This article is based on an article from the Japanese edition of Engadget and was created using the translation tool Deepl.
After Apple officially announced that this year's release of the new iPhone would be later than usual, a series of leaked photos purportedly of its parts followed in early August. On the contrary, it may indicate that production is on track and the supply chain disruption is under control.
From the Phone 12(tentative) being released in two stages, to the new 27-inch iMac's internal SSD being soldered to the logic board, we've got a roundup of the latest Apple rumors.
The rumor originated from DigiTimes, a Taiwanese electronic industry information newspaper. While there have been rumors of development delays within Apple and statements from major suppliers such as Qualcomm hinting at a "delay in the launch of the global 5G flagship smartphone", this is probably the first time concrete information has been brought to light from supply chain sources close to the production floor.
The iPhone 12 series will come in three screen sizes, 5.4-inch, 6.1-inch, and 6.7-inch, with the relatively inexpensive entry-level models comprising 5.4 and 6.1, and the more expensive Pro models comprising 6.1 and 6.7, according to most observers. The former is said to have dual rear cameras, while the latter will have three triple cameras.
According to the DigiTimes article, the first two 6.1-inch models will be released first. In other words, a combination of one entry-level model and one Pro model is said to be released first, and if you subtract, the delayed 5.4-inch and 6.7-inch models will also be a combination of one entry-level model and one Pro model. It seems that a balance has been struck to avoid consumer confusion and market share cannibalization.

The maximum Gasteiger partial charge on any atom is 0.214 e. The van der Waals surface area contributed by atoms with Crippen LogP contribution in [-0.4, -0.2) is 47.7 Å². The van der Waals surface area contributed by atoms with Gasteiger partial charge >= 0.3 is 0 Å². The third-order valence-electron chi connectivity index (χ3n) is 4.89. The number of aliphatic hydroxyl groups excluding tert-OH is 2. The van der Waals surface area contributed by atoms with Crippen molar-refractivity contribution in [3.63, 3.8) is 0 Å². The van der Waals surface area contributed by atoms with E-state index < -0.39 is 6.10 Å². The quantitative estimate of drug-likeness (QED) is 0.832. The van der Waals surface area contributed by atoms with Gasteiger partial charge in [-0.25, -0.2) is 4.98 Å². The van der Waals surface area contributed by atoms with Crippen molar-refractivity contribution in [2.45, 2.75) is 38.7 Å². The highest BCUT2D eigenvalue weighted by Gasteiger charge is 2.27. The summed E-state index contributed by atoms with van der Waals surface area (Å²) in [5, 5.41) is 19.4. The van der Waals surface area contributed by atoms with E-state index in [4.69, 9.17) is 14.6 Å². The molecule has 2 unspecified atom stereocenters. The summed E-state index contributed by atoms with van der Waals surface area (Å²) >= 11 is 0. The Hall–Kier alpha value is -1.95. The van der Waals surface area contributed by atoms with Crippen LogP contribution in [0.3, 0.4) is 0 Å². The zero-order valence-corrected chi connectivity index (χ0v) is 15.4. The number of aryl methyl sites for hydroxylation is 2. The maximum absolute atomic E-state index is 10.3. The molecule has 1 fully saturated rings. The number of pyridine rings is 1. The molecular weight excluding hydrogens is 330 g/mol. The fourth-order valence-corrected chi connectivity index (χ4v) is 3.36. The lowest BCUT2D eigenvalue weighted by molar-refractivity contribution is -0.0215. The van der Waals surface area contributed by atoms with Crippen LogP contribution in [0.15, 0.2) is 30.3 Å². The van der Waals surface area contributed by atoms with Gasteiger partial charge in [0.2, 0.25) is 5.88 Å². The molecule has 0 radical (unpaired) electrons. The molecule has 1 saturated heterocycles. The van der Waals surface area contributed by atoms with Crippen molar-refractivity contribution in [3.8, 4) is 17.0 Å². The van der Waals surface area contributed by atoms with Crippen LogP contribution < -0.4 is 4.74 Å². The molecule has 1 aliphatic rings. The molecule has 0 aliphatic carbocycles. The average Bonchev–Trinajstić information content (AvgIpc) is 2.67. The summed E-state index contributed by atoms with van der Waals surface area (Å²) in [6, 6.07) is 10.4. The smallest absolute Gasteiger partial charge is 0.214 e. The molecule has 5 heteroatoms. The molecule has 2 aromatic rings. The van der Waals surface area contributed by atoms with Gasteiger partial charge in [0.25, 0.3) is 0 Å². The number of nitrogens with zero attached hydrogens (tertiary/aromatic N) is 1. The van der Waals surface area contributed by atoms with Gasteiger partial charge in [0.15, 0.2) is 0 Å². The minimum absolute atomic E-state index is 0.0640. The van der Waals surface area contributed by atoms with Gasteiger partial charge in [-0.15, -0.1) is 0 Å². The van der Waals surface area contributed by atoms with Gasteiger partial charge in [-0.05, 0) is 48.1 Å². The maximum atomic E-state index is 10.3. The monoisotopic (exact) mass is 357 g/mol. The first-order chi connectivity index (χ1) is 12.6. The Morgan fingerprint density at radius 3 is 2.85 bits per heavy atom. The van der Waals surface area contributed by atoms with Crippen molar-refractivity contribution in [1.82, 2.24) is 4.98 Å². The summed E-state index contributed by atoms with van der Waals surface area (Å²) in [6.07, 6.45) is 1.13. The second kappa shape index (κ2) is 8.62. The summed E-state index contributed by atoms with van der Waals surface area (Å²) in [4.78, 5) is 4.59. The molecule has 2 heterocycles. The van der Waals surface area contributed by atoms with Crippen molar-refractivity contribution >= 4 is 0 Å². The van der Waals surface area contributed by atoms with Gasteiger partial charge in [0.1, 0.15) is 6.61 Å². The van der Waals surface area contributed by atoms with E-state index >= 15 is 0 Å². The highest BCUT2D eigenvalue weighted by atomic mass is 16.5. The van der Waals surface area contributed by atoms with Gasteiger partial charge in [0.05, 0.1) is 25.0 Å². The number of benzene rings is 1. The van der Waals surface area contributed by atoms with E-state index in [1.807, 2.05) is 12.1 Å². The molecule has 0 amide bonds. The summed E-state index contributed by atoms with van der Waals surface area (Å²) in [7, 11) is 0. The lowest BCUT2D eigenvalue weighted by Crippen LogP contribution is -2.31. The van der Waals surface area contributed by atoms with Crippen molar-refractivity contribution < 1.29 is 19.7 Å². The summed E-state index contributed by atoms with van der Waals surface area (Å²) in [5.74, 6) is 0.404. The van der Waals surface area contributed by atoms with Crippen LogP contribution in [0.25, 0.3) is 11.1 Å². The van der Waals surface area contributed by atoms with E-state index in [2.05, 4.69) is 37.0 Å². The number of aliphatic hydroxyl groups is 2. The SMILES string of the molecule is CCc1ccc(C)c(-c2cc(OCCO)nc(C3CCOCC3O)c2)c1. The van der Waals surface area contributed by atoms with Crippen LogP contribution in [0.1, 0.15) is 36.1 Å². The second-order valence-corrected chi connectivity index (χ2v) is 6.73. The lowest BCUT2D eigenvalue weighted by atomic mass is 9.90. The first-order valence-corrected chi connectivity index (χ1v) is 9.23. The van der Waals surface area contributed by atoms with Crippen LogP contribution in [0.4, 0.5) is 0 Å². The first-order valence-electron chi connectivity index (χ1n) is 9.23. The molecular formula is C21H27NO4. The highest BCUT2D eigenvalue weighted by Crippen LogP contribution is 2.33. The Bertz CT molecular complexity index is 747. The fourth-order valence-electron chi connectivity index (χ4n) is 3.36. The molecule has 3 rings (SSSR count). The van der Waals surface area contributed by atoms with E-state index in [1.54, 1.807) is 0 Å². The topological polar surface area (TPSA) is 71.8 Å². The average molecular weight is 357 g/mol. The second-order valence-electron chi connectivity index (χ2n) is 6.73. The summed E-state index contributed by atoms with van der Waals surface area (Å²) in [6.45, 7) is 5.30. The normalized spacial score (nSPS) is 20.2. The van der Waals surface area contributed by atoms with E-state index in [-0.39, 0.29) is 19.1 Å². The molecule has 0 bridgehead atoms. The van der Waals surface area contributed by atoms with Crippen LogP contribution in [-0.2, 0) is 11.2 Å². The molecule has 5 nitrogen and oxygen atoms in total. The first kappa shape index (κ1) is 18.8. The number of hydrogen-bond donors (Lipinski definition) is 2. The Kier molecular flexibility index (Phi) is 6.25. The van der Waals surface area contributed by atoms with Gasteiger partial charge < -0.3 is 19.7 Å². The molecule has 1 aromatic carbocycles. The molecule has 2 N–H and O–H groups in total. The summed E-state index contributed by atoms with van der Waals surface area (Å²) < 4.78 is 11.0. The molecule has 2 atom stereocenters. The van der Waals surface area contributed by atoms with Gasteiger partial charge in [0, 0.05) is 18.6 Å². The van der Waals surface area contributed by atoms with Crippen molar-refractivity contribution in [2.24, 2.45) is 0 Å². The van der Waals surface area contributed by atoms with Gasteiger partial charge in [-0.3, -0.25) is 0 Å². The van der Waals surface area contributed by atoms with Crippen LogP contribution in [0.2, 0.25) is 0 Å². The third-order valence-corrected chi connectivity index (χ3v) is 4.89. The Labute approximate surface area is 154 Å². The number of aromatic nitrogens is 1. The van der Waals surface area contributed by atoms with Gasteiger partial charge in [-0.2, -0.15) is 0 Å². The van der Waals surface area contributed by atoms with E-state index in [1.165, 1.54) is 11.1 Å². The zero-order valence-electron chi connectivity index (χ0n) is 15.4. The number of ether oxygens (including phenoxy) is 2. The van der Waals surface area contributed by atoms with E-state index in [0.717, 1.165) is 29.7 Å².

Here's one from EveryThingApplePro, who is known for preempting Apple's unannounced products, showing a photo of a ring of magnets arranged in the internal chassis of the iPhone 12, along with a wireless charging coil.
He also posted a photo of what he calls a case with a ring of magnets embedded in it, tweeting, "Likely for perfect alignment with Apple's wireless chargers." In other words, he suggests that the AirPower, Apple's wireless charging mat that was once cancelled but is rumored to have been cleared of overheating issues and is being prepared for release, will also be launched along with the iPhone 12.
It's common for wireless charging to happen when a device is placed on a charging mat but not charged, or when it slips off the mat with a sudden bump. Utilizing magnets to hold the device firmly in place and ensure charging is similar in concept to the Apple Watch's magnetic charging dock.
Another possibility that has been floated is "two-way charging" support for charging peripherals such as the Apple Watch, a feature that was rumored to have been abandoned with the iPhone 11 series, but has already been implemented in Android devices from Huawei and Samsung. There are predictions that the iPhone 12 won't include wired earbuds in order to boost sales of the AirPods series, so this may be the year to make it happen for set sales.
Microsoft's streaming gaming service, xCloud, will be limited to Android devices when the service is launched, excluding iPhones and iPads. Both Apple and MS have reportedly admitted that the reason for this is due to the App Store's terms and conditions.
The reason for Apple's refusal is that "before they go on our store, all apps are reviewed against the same set of guidelines that are intended to protect customers and provide a fair and level playing field to developers." That's because the cloud gaming service, which adds more games to the list of games you can play from time to time, can't review them one by one like other gaming apps.
xCloud is a service that runs the game on the cloud server side and streams the video to the player's hand. It has the advantage of allowing rich games to be played regardless of the device's performance, and if it's possible on an Android device, it shouldn't be a technical hindrance on the iOS/iPad OS. In fact, the beta test for iOS was running without any problems.